So, our conclusion is that any attempt to reconstruct Neandertal languages will fail with the current data and theory we have.  Not surprising, really.  The interesting thing, for me, is that we actually have methods that can give us quantitative answers about this idea, and the answer might change as we document more languages and develop theories about historical change and contact.  As Chris Knight described our EvoLang presentation, this is one of my “most exciting and least conclusive” studies.

Skewed frequencies in phonology. Data from Fry (1947), based on an analysis of 17,000 sounds of transcribed British English text; cited in Taylor (2012: 162f.). “Token frequencies refer to the occurrences of the sounds in the text comprising the corpus; type frequencies are the number of occurrences in the word types in the text.”

The Myth of Language Universals at Birth

[This is a guest post by Stefan Hartmann]

 

“Chomsky still rocks!” This comment on Twitter refers to a recent paper in PNAS by David M. Gómez et al. entitled “Language Universals at Birth”. Indeed, the question Gómez et al. address is one of the most hotly debated questions in linguistics: Does children’s language learning draw on innate capacities that evolved specifically for linguistic purposes – or rather on domain-general skills and capabilities?

Lbifs, Blifs, and Brains

Gómez and his colleagues investigate these questions by studying how children respond to different syllable structures:

It is well known that across languages, certain structures are preferred to others. For example, syllables like blif are preferred to syllables like bdif and lbif. But whether such regularities reflect strictly historical processes, production pressures, or universal linguistic principles is a matter of much debate. To address this question, we examined whether some precursors of these preferences are already present early in life. The brain responses of newborns show that, despite having little to no linguistic experience, they reacted to syllables like blif, bdif, and lbif in a manner consistent with adults’ patterns of preferences. We conjecture that this early, possibly universal, bias helps shaping language acquisition.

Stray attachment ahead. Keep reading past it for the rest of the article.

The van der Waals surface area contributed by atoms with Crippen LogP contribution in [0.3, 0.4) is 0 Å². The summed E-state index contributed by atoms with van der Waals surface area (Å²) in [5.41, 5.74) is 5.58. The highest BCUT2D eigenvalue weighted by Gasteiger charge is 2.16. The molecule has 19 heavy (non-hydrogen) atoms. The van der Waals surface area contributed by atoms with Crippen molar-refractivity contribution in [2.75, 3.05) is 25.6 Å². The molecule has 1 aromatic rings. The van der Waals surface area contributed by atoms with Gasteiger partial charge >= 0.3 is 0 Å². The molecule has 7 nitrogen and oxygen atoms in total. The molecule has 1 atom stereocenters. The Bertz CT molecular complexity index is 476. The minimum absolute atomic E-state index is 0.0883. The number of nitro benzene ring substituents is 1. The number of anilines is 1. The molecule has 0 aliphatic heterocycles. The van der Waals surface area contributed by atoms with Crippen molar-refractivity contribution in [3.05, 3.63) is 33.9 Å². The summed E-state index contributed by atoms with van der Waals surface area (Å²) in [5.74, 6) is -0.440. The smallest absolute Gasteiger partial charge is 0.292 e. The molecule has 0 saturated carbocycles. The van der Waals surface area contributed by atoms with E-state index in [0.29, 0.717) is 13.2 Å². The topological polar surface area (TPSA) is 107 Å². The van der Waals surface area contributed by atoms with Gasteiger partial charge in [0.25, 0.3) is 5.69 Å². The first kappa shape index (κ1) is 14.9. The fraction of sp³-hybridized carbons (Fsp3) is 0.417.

More specifically, they assume a restriction on syllable structure known as the Sonority Sequencing Principle (SSP), which has been proposed as “a putatively universal constraint” (p. 5837). According to this principle, “syllables maximize the sonority distance from their margins to their nucleus”. For example, in /blif/, /b/ is less sonorous than /l/, which is in turn less sonorous than the vowel /i/, which constitues the syllable’s nucleus. In /lbif/, by contrast, there is a sonority fall, which is why this syllable is extremely ill-formed according to the SSP.

A simplified version of the sonority scale.

A simplified version of the sonority scale

In a first experiment, Gómez et al. investigated “whether the brains of newborns react differentially to syllables that are well- or extremely ill-formed, as defined by the SSP” (p. 5838). They had 24 newborns listen to /blif/- and /lbif/-type syllables while measuring the infant’s brain activities. In the left temporal and right frontoparietal brain areas, “well-formed syllables elicited lower oxyhemoglobin concentrations than ill-formed syllables.” In a second experiment, they presented another group of 24 newborns with syllables either exhibiting a sonority rise (/blif/) or two consonants of the same sonority (e.g. /bdif/) in their onset. The latter option is dispreferred across languages, and previous behavioral experiments with adult speakers have also shown a strong preference for the former pattern. “Results revealed that oxyhemoglobin concentrations elicited by well-formed syllables are significantly lower than concentrations elicited by plateaus in the left temporal cortex” (p. 5839). However, in contrast to the first experiment, there is no significant effect in the right frontoparietal region, “which has been linked to the processing of suprasegmental properties of speech” (p. 5838).